The feast of St. Matthias was about a week ago (Feb. 24). Now, before you get this idea that I constantly know whose feast days are when…I don’t; but for some reason (probably because it’s near some important birthdays), I remember this one.
But who was Matthias? Well, some might say he was a “lucky dog.”
Here’s the setting: Jesus had just ascended into heaven. The Apostles who-once-were-twelve were now just eleven due to the suicide of Judas Iscariot. They chose to possible replacements, prayed about the situation, and then cast lots.
Matthias was the winner, and became one of the Twelve. He, like the other possible replacement (Joseph, called Barsabus or Justus), had been a follower of Jesus from the beginning of the ministry, but he lost the coin toss. Matthias won the Apostolic Lottery.
I wonder how Joseph/Barsabus/Justus felt about that. Did he take it in stride? Did he shrug it off? When disciples were sent out to the ends of the earth, did he remain sullen, thinking “OK, God, so I’m not good enough,” or did he say “put me in, coach?” Was he disappointed, even a little? Or did he breathe a silent sigh of relief, having a sense of the danger they were in? Did he fade into the dust of history?
Tradition says that Joseph Barsabus was one of the 70 disciples sent out to spread the news. Tradition also says that he became bishop of Eleutheropolis, an area in Palestine, and eventually was martyred. Matthias was also reportedly stoned to death (perhaps being chosen wasn’t so lucky after all). Both men were martyred for their faith, although neither knew what fate held on that day when the luck of the draw dictated who got an apostolic promotion (and probably a few more churches named after him).
How often do we face situations like that in our lives? Two equally deserving candidates are considered for a position. One receives a promotion, the other does not. Is it harder to bear when such things are based on pure luck? Do we see such luck as a statistical coin flip, or as Divine Intervention?
The way we answer that question has a lot to do with what we do with (and how we see) the lots drawn in life.
Joseph Barsabus could have slunk away in disappointment, saying ‘wow…God sure made that clear, I’m not wanted.” I have no way of knowing if he was a glass-half-empty or a glass-half-full kind of guy. Either way, the community of believers could have been supportive in this situation.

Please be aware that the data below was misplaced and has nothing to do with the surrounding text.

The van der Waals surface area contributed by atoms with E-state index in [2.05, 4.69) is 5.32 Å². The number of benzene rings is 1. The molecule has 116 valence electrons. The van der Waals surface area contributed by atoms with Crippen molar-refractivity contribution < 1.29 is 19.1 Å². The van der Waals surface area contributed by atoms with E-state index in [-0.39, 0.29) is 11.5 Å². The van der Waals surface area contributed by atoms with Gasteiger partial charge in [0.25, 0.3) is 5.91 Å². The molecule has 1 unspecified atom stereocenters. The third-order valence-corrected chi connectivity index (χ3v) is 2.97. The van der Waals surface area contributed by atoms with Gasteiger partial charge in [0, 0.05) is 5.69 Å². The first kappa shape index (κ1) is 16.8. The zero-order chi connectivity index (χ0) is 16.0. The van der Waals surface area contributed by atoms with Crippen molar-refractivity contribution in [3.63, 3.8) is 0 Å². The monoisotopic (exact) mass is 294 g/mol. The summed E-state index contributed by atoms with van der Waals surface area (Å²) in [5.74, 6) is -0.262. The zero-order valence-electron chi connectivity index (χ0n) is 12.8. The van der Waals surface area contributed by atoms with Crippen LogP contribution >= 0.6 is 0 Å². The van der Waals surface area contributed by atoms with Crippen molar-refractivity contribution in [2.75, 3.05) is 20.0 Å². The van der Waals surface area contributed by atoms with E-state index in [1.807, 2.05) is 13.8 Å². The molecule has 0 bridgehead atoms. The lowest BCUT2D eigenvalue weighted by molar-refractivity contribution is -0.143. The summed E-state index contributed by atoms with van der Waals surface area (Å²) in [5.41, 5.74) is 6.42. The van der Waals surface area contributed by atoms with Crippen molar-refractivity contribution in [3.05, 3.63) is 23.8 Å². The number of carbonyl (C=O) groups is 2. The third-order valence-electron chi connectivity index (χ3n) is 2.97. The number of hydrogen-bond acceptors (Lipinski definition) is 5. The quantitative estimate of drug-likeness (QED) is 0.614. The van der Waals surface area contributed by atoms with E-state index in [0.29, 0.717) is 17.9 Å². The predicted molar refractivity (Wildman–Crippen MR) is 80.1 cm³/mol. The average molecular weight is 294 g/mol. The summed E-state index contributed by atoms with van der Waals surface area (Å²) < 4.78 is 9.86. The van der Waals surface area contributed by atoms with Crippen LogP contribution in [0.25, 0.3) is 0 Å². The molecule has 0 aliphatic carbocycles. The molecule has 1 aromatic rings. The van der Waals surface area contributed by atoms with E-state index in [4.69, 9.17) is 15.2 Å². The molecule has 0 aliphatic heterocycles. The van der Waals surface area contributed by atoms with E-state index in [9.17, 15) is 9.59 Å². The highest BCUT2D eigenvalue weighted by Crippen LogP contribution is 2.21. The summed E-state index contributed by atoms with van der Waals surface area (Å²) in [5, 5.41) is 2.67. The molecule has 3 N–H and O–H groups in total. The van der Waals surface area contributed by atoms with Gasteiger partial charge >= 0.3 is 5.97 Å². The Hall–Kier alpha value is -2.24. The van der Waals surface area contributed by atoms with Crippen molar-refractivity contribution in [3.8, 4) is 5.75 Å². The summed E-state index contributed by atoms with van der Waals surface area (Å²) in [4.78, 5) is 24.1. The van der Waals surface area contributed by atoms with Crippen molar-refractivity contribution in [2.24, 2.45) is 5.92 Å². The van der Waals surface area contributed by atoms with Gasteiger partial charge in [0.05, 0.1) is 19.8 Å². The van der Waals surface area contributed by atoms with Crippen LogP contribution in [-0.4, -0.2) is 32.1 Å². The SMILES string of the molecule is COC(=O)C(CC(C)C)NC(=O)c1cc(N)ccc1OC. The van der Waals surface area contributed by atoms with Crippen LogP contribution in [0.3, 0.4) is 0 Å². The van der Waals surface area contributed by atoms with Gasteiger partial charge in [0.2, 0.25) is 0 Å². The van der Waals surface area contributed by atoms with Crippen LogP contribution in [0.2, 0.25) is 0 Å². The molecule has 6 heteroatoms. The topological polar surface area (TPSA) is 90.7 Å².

The Guys At The Camp come to mind. How might they handle such a thing?
“Hey, man, it’s ok. You know we love you.”
“Look, you’re still coming with us on the road. Pack your stuff.”
“That Twelve stuff is symbolism for people who need that kind of thing. But there’s a lot of s**t to be done, and we’re counting on you. We NEED you. Um, and bring your tools.”
“Yeah, man, there’s plenty of room in the boat. And if not, we’ll take Franz’s boat. Don’t worry about that, it’ll all work out.”
It’s great to have a strong inner core, that knowledge, that passion for doing and following a path no matter what obstacles fall into the way. We admire people who do that; they inspire us even as we might envy their focus. We want to be more like that – have more conviction, as my husband would say. But even the most dedicated and passionate among us can have their hesitations – and could use a boost.
Maybe it’s the “lucky dog” that needs encouragement – and maybe it’s just “one of the guys/girls” that could use a little encouragement to realize and utilize more of their gifts. I’m reminded of the ending of The Wizard of Oz, where Dorothy’s companions all learn they had everything they really needed and wanted all along – they just needed a little shove, acknowledgement, encouragement. What if Matthias was the guy who needed the encouragement, the designation?
In the long run, both Matthias and Joseph used the gifts God gave them. They served Jesus and the early church by preaching the Gospel, telling the story of the resurrection and planting seeds of faith. They did what they were called to do, the best they could, and God took care of the rest.
No matter what our own individual gifts, experiences, wins and losses – we can do likewise. Each of us has a ministry of some sort; a calling to show the love of Christ in some way. Sometimes our call is to be the cheerleader or the wizard for someone else, at other times, another will do that for us. We do what we can, do it with love and passion, and let God take care of the rest.